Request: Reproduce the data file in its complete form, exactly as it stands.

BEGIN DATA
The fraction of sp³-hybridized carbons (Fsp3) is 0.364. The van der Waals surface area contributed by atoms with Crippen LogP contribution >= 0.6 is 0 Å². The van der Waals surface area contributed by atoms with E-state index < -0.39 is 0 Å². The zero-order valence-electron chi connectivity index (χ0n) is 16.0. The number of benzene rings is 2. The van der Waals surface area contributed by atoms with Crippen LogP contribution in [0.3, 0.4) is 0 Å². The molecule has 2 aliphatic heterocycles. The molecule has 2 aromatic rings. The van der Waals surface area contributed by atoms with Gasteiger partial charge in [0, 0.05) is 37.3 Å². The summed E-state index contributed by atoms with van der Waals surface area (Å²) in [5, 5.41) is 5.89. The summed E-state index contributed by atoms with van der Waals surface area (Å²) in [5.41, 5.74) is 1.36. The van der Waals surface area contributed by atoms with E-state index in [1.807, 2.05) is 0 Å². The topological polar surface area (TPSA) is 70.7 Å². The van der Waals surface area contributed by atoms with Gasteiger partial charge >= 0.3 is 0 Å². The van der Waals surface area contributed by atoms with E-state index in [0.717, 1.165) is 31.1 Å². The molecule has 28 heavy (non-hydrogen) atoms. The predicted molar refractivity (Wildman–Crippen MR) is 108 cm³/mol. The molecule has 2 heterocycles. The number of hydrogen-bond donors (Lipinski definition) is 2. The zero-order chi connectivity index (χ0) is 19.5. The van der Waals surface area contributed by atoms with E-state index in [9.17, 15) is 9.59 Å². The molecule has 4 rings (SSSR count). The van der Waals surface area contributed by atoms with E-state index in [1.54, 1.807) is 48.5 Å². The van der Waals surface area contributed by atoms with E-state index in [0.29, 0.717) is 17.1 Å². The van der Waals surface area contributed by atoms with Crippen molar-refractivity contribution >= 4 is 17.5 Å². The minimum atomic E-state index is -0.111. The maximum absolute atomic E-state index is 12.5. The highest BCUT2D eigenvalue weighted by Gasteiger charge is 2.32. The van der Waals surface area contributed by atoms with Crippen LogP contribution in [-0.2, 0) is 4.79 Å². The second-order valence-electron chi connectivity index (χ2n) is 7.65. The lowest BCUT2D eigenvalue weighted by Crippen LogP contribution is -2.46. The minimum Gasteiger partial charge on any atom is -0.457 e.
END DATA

The fraction of sp³-hybridized carbons (Fsp3) is 0.364. The van der Waals surface area contributed by atoms with Crippen LogP contribution >= 0.6 is 0 Å². The van der Waals surface area contributed by atoms with E-state index < -0.39 is 0 Å². The zero-order valence-electron chi connectivity index (χ0n) is 16.0. The number of benzene rings is 2. The van der Waals surface area contributed by atoms with Crippen LogP contribution in [0.3, 0.4) is 0 Å². The molecule has 2 aliphatic heterocycles. The molecule has 2 aromatic rings. The van der Waals surface area contributed by atoms with Gasteiger partial charge in [0, 0.05) is 37.3 Å². The summed E-state index contributed by atoms with van der Waals surface area (Å²) in [5, 5.41) is 5.89. The summed E-state index contributed by atoms with van der Waals surface area (Å²) in [5.41, 5.74) is 1.36. The van der Waals surface area contributed by atoms with E-state index in [1.807, 2.05) is 0 Å². The topological polar surface area (TPSA) is 70.7 Å². The van der Waals surface area contributed by atoms with Gasteiger partial charge >= 0.3 is 0 Å². The van der Waals surface area contributed by atoms with E-state index in [0.717, 1.165) is 31.1 Å². The molecule has 28 heavy (non-hydrogen) atoms. The predicted molar refractivity (Wildman–Crippen MR) is 108 cm³/mol. The molecule has 2 heterocycles. The number of hydrogen-bond donors (Lipinski definition) is 2. The zero-order chi connectivity index (χ0) is 19.5. The van der Waals surface area contributed by atoms with E-state index in [9.17, 15) is 9.59 Å². The molecule has 4 rings (SSSR count). The van der Waals surface area contributed by atoms with E-state index in [1.54, 1.807) is 48.5 Å². The van der Waals surface area contributed by atoms with E-state index in [0.29, 0.717) is 17.1 Å². The van der Waals surface area contributed by atoms with Crippen molar-refractivity contribution >= 4 is 17.5 Å². The minimum atomic E-state index is -0.111. The maximum absolute atomic E-state index is 12.5. The highest BCUT2D eigenvalue weighted by Gasteiger charge is 2.32. The van der Waals surface area contributed by atoms with Crippen LogP contribution in [-0.2, 0) is 4.79 Å². The second-order valence-electron chi connectivity index (χ2n) is 7.65. The lowest BCUT2D eigenvalue weighted by Crippen LogP contribution is -2.46. The minimum Gasteiger partial charge on any atom is -0.457 e.